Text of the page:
Masahiro Sakurai is the latest creator to join YouTube

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Masahiro Sakurai, the creator of games like Kirby and Super Smash Bros., has unveiled his next big project: a YouTube channel. The gaming folk hero teased that he was working on something new earlier this weekand now you can super smash that like button and subscribe to his new channel, Masahiro Sakurai on Creating Games.

At the time of writing, there are three videos: one that’s all about the channel, one about the games Sakurai has been working on (like one of the DS greats, Meteos), and one that goes deep into how to use in-game pauses for certain effects (like “hit stop” moments you might see in smash when landing a punch).

Sakurai, of course, is no stranger to appearing on video; he has been Nintendo’s primary Super Smash Bros. presenter for years, consistently finding ways to make even the tiniest details about new fighters extremely interesting. Now that he’s done with the mammoth project that… Super Smash Bros. Ultimatemaybe it’s no surprise that he’s transitioning to a new video series on YouTube.

Sakurai says we shouldn’t expect him to stream (unfortunately) – instead, the videos will focus on “topics like game development and what makes games fun,” he says in his “About This Channel” video . He strives to keep the videos short, between two and five minutes.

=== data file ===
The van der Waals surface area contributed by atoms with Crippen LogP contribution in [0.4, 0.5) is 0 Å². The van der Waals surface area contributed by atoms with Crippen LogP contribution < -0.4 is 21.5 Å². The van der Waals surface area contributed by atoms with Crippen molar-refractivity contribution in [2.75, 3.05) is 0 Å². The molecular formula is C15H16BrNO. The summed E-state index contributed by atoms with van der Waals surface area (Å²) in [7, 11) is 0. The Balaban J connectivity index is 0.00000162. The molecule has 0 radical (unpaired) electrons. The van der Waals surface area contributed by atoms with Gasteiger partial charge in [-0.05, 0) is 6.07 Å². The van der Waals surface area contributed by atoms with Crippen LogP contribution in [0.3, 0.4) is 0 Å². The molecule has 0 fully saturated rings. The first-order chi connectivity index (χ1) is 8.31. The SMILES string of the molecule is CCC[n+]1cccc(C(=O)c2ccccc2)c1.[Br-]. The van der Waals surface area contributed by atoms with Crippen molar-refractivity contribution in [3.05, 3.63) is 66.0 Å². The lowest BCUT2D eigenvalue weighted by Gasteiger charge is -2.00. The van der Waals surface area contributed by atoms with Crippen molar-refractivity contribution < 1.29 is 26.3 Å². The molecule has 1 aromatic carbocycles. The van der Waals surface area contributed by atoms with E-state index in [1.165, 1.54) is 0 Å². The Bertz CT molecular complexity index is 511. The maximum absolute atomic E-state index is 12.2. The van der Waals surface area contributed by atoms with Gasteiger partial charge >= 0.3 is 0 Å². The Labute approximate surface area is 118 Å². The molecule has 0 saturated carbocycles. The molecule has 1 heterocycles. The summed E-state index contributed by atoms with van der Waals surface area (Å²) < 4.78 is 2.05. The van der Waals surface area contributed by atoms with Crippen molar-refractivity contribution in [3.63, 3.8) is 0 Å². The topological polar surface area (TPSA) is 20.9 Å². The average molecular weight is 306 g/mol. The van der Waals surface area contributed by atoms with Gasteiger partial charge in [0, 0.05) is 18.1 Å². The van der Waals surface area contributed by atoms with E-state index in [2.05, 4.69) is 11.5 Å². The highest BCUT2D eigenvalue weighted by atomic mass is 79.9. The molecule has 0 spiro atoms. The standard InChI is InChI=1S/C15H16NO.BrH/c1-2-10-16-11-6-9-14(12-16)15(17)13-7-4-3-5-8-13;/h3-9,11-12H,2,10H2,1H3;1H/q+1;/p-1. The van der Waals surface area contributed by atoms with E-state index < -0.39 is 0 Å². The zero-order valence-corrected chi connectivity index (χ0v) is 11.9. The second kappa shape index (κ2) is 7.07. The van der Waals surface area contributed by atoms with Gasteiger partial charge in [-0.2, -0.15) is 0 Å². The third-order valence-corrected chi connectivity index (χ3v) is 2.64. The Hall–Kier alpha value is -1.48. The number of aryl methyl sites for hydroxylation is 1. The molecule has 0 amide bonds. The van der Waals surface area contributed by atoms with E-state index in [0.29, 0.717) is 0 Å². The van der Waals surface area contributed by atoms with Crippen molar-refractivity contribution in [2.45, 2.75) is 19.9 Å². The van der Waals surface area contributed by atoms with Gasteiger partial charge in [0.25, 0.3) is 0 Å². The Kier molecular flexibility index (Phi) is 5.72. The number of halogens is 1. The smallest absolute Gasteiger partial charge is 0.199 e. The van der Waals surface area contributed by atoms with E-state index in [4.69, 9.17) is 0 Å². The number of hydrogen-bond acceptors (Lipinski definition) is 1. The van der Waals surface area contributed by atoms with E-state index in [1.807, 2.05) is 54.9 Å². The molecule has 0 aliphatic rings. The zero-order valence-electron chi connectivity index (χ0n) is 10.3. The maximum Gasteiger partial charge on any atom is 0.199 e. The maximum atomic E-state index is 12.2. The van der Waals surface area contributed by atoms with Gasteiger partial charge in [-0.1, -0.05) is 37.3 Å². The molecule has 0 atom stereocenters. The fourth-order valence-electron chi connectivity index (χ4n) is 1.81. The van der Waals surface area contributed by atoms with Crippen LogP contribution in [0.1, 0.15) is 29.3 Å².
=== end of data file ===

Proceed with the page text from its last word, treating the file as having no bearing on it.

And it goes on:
He’s already teasing that he’ll be able to show something Smash Bros. development builds and design documents he wrote, so it looks like we’re getting some rare behind-the-scenes glimpses at major Nintendo games. Although Sakurai has his videos run by Nintendo, the company says it is “not involved with this channel” and that the series is a personal project of his. He does not intend to include advertisements in his videos.

Unfortunately, even Sakurai has to prepare for potential issues that other YouTubers are aware of. He says if rights holders aren’t happy with the footage he includes in his videos, “I’ll do what I can to make things right.” He also expressed some concern that by uploading separate versions of each video in Japanese and English, it could violate YouTube’s duplicate content policy and result in videos being removed.

But as you’d expect from any YouTuber trying to get a new series off the ground, Sakurai ends his over video by asking viewers to hit the subscribe button. While he admits this is “a very, very YouTube thing of mine to ask,” he says he won’t ask for it in future videos.

Personal? I couldn’t hit the subscribe button fast enough. I even turned on the notification bell. The videos he’s released so far are fantastic; I had never consciously thought of hit stop before, but now I look for it in every game I play.

After ultimate, I was content never to ask Sakurai for anything again. Now I eagerly await his next video.


The Valley Voice
The Valley Voicehttp://thevalleyvoice.org
Christopher Brito is a social media producer and trending writer for The Valley Voice, with a focus on sports and stories related to race and culture.

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